Saturday is National Hunting and Fishing Day, a time to celebrate two of America’s most enduring pastimes. Unfortunately, those pursuits are imperiled by the diminishing access for sportsmen to millions of acres of land and waters.
Research has shown that the loss of access is a primary reason why people stop hunting and fishing. All Americans who value open space, abundant fish and wildlife, and clean water should be concerned about that fact even if they’ve never stalked a deer or felt the thrill of a bass ambushing a surface plug.
Today, hunters and anglers buttress the entire American conservation system. Hunting licenses and excise taxes drive more than a billion dollars per year to wildlife conservation, according to the National Shooting Sports Foundation. The foundation estimates that conservation dollars would increase by nearly $100 million per year if half the hunters who lapsed bought a license.
Every American benefits from these conservation dollars through clean water, additional open spaces, more wildlife to enjoy and places to play. It’s also worth noting that hunting and fishing activities contributed more than $75 billion of the $646 billion outdoor recreation economy in 2011.
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Conservation dollars from sportsmen are likely to decrease if access to public lands becomes increasingly harder, as evidence clearly suggests. Relentless suburban sprawl eats up open spaces across the country, turning diverse wildlife habitat into subdivisions. Another significant problem is that sportsmen often find their access to vast areas of public land blocked by private land interests.
According to a congressional study, more than 35 million acres of public lands — that’s roughly the size of Alabama — are effectively inaccessible to the public, largely because of changing demographic patterns on private lands and the loss of traditional access points.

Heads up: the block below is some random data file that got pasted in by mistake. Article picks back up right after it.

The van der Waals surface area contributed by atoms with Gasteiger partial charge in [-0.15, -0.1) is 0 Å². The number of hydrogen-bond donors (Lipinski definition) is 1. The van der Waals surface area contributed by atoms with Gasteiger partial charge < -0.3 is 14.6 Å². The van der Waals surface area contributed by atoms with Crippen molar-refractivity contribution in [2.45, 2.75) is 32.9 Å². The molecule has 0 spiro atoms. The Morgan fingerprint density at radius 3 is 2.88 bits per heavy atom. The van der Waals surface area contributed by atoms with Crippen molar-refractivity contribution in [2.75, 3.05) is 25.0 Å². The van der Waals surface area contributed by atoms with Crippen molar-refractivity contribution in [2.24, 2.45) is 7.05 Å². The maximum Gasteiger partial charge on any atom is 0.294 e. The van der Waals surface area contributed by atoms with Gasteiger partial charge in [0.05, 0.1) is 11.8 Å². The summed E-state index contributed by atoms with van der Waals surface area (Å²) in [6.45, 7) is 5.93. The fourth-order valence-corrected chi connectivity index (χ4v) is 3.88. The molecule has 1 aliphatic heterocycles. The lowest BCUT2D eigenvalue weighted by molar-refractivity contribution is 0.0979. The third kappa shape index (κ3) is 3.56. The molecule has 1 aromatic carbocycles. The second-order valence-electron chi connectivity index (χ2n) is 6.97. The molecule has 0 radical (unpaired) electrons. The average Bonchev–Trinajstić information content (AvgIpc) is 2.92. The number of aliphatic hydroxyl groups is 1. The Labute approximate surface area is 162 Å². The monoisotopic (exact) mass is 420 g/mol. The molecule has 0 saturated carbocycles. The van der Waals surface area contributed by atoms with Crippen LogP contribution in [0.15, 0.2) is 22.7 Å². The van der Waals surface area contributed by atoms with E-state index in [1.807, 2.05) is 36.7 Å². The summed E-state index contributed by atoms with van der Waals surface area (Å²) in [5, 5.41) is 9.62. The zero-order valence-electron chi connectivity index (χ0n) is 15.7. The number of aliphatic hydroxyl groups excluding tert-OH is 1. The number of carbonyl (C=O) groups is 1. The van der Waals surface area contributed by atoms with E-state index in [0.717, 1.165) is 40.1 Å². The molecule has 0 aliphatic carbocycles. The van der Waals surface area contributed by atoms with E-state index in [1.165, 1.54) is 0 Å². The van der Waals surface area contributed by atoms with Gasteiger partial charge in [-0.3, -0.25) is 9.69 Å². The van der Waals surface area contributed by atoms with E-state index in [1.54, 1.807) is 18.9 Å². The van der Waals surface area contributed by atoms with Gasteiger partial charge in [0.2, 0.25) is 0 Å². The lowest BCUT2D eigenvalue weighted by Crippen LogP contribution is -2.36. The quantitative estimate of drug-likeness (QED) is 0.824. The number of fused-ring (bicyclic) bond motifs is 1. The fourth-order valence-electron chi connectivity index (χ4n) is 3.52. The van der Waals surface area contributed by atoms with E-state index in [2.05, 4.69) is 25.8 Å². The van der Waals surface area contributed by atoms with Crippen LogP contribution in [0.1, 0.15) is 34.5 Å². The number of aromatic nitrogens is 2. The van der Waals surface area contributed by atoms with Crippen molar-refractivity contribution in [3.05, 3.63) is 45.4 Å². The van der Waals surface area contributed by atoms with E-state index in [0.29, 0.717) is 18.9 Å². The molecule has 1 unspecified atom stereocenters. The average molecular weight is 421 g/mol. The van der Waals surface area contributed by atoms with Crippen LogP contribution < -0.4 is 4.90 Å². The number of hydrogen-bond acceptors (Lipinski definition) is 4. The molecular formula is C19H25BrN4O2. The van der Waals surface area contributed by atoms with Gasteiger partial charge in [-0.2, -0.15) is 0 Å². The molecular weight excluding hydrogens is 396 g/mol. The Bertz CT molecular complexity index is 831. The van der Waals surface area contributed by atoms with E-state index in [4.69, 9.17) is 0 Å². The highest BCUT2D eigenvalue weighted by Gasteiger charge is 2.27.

America needs a recommitment to the rights of public access and opportunity. Congress, the administration and the states can take several steps to stem the loss of public access and reinvest in the outdoor economy:
▪ Pass important federal legislation, such as the HUNT Act and the Making Public Lands Public Act, which prioritize federal efforts to reconnect public lands to the public by improving access.
▪ Fully fund the Land and Water Conservation Fund. This fund is the government’s chief vehicle to conserve new lands both through fee acquisition and easements on working landscapes. Almost a billion dollars goes into the fund each year for safeguarding the nation’s natural areas, yet Congress regularly raids the fund for other purposes not related to conservation.
▪ Implement and expand the Farm Bill’s Open Fields program, which creates incentives for private landowners to voluntarily open their lands to public access.
▪ Develop a policy of no-net-loss of public access in all public lands management decisions. If government agencies choose to industrialize an area for energy development, mining or other extractive activities, make sure that new public hunting and fishing opportunities are established elsewhere.
▪ Invest in water conservation, especially in the West and South. Poor water planning and ineffective water conservation measures lead to dry rivers, polluted waterways, lost fisheries and lost fishing opportunities.
Finally, all Americans who love the outdoors need to get engaged and speak up. Loss of access and opportunity does not happen all at once; it is the proverbial death by a thousand cuts.
America’s 40 million hunters and anglers are the first to see changes in the land. It is up to us to make sure that our grandchildren will someday celebrate their own national hunting and fishing day in pristine, easily accessible locations that inspire awe and reverence for our country’s beautiful natural world.
Johnny Morris is founder and CEO of Bass Pro Shops. Whit Fosburgh is president and CEO of the Theodore Roosevelt Conservation Partnership.